A recent online consultation by PHAP (Professionals in Humanitarian Assistance and Protection) was a promising step towards putting the issue of stress and burnout and improving staff welfare in the aid sector firmly on the agenda of the UN at the World Humanitarian Summit next year, alongside a petition calling for the same. Among the rich and impassioned debate among approximately 170 aid professionals who joined the consultation online, a couple of issues emerged that reinforce the concerns I’ve outlined above. One is that we need to recognise that the emotional difficulties of this work do not only affect those doing the frontline interventions. Aid work means many things to many people; within my own professional experience this has included being a programme officer, human rights defender, researcher and campaigner. None of these roles fit traditionally within the humanitarian worker mold, but the emotions they provoke are not dissimilar due to the implications of repeatedly bearing witness to immense suffering and the horrors of mankind.

Not only is the call for better staff welfare too often focused purely on those working in emergency settings, it is also focused too often on expatriate aid workers. Yet, as acknowledged at the PHAP consultation and by others, national aid workers make up approximately 90 per cent of people operating within the aid sector.  They are often the ones exposed to more danger and risk due to their social proximity to communities their organisations are assisting and the fact they receive less security benefits and privileges – such as R&R packages and evacuations – than their expatriate counterparts.

Another important issue to emerge from the PHAP consultation is the aid sector’s organisational culture, which prevents the issue of staff welfare being widely discussed. In a sector that is constantly battling to get funds for its programmes, and where the public image is so focused on helping others, staff care costs are seen as a luxury. The fact that many organisations are not providing enough support or services for people suffering from chronic stress or burnout is obviously a major concern. However, so too is the fact that staff themselves are not admitting they are having difficulties. It’s quite possible that as aid workers, we all know someone who has suffered from chronic stress. But the signs are not always obvious. Aid workers and others within the helping professions are quite good at their emotional labour – a term described by Arlie Hochschild, the person who coined it, as ‘the management of feeling to create a publicly observable facial and bodily display’. In the case of aidworkers, amidst witnessing and responding to human rights violations and humanitarian catastrophes, showing one’s own vulnerability at times feels self-indulgent, or a sign of weakness amongst one’s far tougher colleagues and managers. Marianne Elliott provides some good examples of this in her account of her experiences working for the UN in Afghanistan. As does Kathleen Rodgers in her research into staff at Amnesty International.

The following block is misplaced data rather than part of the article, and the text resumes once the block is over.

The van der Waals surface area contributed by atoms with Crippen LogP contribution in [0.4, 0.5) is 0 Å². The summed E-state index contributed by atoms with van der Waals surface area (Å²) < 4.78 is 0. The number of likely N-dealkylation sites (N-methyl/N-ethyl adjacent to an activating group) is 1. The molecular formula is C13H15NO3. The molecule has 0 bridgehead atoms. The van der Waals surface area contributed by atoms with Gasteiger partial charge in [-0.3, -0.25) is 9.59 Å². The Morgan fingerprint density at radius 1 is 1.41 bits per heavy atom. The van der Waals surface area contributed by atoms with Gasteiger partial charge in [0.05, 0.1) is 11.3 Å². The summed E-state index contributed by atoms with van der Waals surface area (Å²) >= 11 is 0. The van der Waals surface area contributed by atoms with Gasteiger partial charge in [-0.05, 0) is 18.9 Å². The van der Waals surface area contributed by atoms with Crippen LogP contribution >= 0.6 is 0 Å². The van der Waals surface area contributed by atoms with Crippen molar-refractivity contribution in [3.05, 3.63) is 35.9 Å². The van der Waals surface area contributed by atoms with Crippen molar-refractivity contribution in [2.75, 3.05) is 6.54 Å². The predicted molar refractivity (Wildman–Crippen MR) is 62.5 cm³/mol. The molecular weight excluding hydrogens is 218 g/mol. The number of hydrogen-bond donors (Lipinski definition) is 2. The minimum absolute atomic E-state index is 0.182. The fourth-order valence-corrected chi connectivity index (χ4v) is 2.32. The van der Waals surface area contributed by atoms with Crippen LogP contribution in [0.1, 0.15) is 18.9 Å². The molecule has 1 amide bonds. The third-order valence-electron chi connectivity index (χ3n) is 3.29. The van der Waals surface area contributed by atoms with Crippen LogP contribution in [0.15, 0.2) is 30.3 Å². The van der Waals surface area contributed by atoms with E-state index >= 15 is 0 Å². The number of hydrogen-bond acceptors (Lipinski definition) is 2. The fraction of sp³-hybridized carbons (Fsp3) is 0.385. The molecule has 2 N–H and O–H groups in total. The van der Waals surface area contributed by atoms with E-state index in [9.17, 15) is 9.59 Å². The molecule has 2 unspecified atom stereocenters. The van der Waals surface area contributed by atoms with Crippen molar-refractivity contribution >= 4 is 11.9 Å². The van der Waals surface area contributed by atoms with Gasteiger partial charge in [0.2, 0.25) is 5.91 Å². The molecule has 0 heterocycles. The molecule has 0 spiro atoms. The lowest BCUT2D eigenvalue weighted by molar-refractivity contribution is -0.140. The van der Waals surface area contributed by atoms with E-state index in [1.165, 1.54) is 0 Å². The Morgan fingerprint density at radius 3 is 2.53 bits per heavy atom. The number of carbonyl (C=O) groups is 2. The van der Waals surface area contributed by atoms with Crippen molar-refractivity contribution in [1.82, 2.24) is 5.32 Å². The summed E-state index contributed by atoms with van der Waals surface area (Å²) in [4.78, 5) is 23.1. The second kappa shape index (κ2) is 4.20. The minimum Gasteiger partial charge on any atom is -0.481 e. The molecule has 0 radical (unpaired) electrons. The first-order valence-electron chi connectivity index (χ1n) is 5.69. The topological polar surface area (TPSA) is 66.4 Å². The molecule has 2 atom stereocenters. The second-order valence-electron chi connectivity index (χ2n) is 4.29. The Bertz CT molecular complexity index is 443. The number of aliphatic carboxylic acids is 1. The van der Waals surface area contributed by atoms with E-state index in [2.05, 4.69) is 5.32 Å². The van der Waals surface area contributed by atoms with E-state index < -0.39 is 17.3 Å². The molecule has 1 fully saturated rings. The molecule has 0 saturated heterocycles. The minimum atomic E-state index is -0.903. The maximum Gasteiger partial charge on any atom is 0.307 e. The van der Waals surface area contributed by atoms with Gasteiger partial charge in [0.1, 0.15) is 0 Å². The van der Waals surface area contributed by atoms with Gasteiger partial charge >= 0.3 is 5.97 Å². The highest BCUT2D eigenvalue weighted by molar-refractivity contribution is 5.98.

Where there is a culture of suppressing difficult emotions it’s hard to know what the best response or form of support can be. Self-organisation among aid workers – seeking out support groups (please refer to my Resources page) – and opening up the discussion among colleagues, is in my view as important as putting pressure on  managers to take more responsibility in duty of care. As another humanitarian blogger has noted, we need to bring our burnout and our breakdowns out of the closet. Staff support and welfare interventions should certainly become more of a priority for aid organisations wishing to address staff burnout and turnover. But we as aid workers should also be willing to engage more directly with our own emotional needs and those of our colleagues. After all, this is part of the compassion that lies at the heart of all humanitarian work.